Erdogan slams Israel's 'excessive' use of force in Jerusalem

Erdogan slams Israel's 'excessive' use of force in Jerusalem
Turkey's President Recep Tayyip Erdogan slammed Israel's excessive use of force in Jerusalem on Saturday, in comments made as chairman of the summit of the Organisation of Islamic Cooperation
2 min read
22 July, 2017
Erdogan currently heads the Organisation of Islamic Cooperation [Getty]

Turkish President  denounced the "excessive" use of force by Israeli security forces in deadly clashes over sensitive Jerusalem holy site on Saturday.

Erdogan said that he was speaking in his capacity as the current chairman of the summit of the Organisation of Islamic Cooperation (OIC) whose chairmanship Turkey currently holds.

"I condemn Israel's insistence on its position despite all warnings... and the excessive use of force by Israeli forces against our brothers gathered for Friday prayers," he said in a statement.

Three Palestinians were killed in the clashes a day earlier.

Three Israelis were stabbed to death in the West Bank by a 19-year-old Palestinian who was then shot by a neighbour.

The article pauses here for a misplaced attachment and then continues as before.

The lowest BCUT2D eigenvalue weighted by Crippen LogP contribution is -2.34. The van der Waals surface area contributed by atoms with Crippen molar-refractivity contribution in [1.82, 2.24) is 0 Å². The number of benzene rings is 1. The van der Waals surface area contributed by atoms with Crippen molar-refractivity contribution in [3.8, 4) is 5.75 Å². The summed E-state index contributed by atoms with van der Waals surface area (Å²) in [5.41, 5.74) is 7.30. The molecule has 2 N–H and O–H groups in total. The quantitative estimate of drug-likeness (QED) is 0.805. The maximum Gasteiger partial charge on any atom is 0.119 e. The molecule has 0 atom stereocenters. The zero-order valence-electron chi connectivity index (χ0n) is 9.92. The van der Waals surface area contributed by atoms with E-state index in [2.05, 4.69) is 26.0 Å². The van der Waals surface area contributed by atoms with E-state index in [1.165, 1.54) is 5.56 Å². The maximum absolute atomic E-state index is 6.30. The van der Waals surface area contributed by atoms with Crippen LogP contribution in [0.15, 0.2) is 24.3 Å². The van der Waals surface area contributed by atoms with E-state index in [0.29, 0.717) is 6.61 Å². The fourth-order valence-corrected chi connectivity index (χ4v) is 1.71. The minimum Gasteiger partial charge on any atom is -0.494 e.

Tensions have risen to boiling point over new metal detectors installed by Israel as security measures around the Haram al-Sharif compound, known to Jews as the Temple Mount.

Israel began installing metal detectors at entrances to the site on Sunday following an attack that killed two police officers.

The director-general of the United Nations, António Guterres “expressed concern” over Friday’s violence and urged political leaders to deescalate the situation.

A spokesperson for Guterres said the director-general “deeply deploresthe death of three Palestinians in clashes today with the Israeli security forces and calls for these incidents to be fully investigated.”

The clashes prompted the Palestinian Authority to seize all cooperation with Israel until it ceded ground on the issue of metal detectors at al-Aqsa compound entrances, Palestine's president said.

On Thursday, Erdogan urged his Israeli counterpart Reuven Rivlin to swiftly remove metal detectors to end the tensions.

Erdogan reaffirmed in the statement that the restrictions were "unacceptable" and should be removed "immediately".

"I urge the international community to immediately take action to remove practices that restrict freedom of worship at Haram al-Sharif," he said.

Last year, Turkey and Israel ended a rift triggered by Israel's deadly storming in 2010 of a Gaza-bound ship that left 10 Turkish activists dead. 

But Erdogan, who regards himself a champion of the Palestinian cause, is still often critical of Israeli policy and his comments were among his toughest on Israel since the reconciliation deal.